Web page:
Jacky Redgate is one of the more significant artists to emerge in Australia during the 1980s. Jacky Redgate: the logic of vision brought together the holdings of her work at the Art Gallery of New South Wales. Putting the emphasis on her photographic practice, the exhibition surveyed the artist’s creative trajectory from 1985 until 2012.
Born London 1955, Redgate immigrated with her family to Australia in 1967. Her participation in major exhibitions like the 1985 Perspecta helped redefine the view of photography as an art form equal to any other – a position argued by other artists such as Anne Ferran, Debra Phillips, Bill Henson and Anne Zahalka.
Redgate’s oeuvre is notable for its consistent interplay between photography and sculpture. The environments and structures seen in her images are specifically staged for the camera. Using quotidian objects like playing cards, found photographs, mirrors and various domestic items, the artist conjures up elegant visual puzzles by manipulating basic elements such as light, scale, depth and colour.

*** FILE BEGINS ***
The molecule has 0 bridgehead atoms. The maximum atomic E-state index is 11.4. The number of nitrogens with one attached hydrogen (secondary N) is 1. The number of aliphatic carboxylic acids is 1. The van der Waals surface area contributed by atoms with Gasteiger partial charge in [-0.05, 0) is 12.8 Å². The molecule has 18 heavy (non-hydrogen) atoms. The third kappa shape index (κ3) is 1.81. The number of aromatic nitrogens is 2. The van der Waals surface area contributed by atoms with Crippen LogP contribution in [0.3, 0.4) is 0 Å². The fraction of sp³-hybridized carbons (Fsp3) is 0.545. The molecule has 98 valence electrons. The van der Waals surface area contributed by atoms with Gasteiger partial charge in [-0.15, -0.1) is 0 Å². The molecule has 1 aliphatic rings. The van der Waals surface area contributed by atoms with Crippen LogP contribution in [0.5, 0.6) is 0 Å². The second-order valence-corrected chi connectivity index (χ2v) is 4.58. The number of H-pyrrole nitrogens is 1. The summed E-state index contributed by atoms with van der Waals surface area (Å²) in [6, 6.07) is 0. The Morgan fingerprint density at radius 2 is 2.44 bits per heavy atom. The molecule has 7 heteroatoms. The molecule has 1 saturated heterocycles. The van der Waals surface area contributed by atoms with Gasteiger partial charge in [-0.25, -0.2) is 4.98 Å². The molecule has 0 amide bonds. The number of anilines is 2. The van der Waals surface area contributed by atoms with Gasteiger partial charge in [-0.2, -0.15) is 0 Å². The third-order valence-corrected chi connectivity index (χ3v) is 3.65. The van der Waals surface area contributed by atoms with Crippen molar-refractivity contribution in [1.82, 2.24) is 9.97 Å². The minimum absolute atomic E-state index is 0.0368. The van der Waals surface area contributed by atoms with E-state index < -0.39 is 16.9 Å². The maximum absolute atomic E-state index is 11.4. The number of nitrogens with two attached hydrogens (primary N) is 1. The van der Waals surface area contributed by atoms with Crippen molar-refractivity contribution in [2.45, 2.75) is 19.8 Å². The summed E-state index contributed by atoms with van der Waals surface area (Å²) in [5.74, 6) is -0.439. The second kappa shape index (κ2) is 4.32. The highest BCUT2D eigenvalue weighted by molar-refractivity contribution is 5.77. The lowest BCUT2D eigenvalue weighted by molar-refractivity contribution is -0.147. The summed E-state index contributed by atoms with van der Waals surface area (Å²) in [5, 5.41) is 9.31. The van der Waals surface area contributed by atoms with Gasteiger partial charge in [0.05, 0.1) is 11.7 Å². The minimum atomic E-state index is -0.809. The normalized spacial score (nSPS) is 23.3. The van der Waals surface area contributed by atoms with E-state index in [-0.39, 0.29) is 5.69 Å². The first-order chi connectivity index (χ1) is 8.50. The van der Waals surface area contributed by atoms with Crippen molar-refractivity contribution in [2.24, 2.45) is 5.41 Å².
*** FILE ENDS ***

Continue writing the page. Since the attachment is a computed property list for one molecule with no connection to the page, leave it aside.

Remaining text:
Central to Redgate’s interests is the exploration of culture and systems of knowledge that condition how we see the world. Her works utilise complex and multi-layered references to the Western histories of art, design, philosophy and science, which she places under rigorous scrutiny. These allusions are subtly woven into the fabric of her images – their meaning and resonance unfold only gradually upon careful inspection.